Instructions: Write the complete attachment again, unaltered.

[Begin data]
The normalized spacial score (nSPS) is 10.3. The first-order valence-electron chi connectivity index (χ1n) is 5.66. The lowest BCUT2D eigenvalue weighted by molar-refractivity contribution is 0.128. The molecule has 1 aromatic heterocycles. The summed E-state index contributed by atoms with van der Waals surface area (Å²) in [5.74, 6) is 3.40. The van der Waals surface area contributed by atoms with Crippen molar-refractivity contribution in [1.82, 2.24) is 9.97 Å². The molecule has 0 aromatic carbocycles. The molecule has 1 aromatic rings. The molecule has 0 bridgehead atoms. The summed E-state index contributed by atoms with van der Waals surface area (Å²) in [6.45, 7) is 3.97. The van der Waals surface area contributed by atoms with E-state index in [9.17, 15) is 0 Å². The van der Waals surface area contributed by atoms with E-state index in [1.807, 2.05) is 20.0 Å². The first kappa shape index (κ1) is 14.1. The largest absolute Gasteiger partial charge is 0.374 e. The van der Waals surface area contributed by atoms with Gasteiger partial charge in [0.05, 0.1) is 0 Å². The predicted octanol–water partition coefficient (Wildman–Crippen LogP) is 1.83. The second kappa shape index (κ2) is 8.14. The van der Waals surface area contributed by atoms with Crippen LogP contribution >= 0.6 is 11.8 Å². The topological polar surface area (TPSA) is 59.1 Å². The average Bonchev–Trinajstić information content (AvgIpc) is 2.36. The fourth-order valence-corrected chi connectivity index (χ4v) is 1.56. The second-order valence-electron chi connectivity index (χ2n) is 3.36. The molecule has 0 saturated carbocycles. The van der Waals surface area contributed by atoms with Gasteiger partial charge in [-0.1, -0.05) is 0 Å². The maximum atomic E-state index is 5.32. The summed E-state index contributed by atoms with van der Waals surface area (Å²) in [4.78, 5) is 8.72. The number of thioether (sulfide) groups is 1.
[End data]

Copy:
The normalized spacial score (nSPS) is 10.3. The first-order valence-electron chi connectivity index (χ1n) is 5.66. The lowest BCUT2D eigenvalue weighted by molar-refractivity contribution is 0.128. The molecule has 1 aromatic heterocycles. The summed E-state index contributed by atoms with van der Waals surface area (Å²) in [5.74, 6) is 3.40. The van der Waals surface area contributed by atoms with Crippen molar-refractivity contribution in [1.82, 2.24) is 9.97 Å². The molecule has 0 aromatic carbocycles. The molecule has 1 aromatic rings. The molecule has 0 bridgehead atoms. The summed E-state index contributed by atoms with van der Waals surface area (Å²) in [6.45, 7) is 3.97. The van der Waals surface area contributed by atoms with E-state index in [9.17, 15) is 0 Å². The van der Waals surface area contributed by atoms with E-state index in [1.807, 2.05) is 20.0 Å². The first kappa shape index (κ1) is 14.1. The largest absolute Gasteiger partial charge is 0.374 e. The van der Waals surface area contributed by atoms with Gasteiger partial charge in [0.05, 0.1) is 0 Å². The predicted octanol–water partition coefficient (Wildman–Crippen LogP) is 1.83. The second kappa shape index (κ2) is 8.14. The van der Waals surface area contributed by atoms with Crippen LogP contribution >= 0.6 is 11.8 Å². The topological polar surface area (TPSA) is 59.1 Å². The average Bonchev–Trinajstić information content (AvgIpc) is 2.36. The fourth-order valence-corrected chi connectivity index (χ4v) is 1.56. The second-order valence-electron chi connectivity index (χ2n) is 3.36. The molecule has 0 saturated carbocycles. The van der Waals surface area contributed by atoms with Gasteiger partial charge in [-0.1, -0.05) is 0 Å². The maximum atomic E-state index is 5.32. The summed E-state index contributed by atoms with van der Waals surface area (Å²) in [4.78, 5) is 8.72. The number of thioether (sulfide) groups is 1.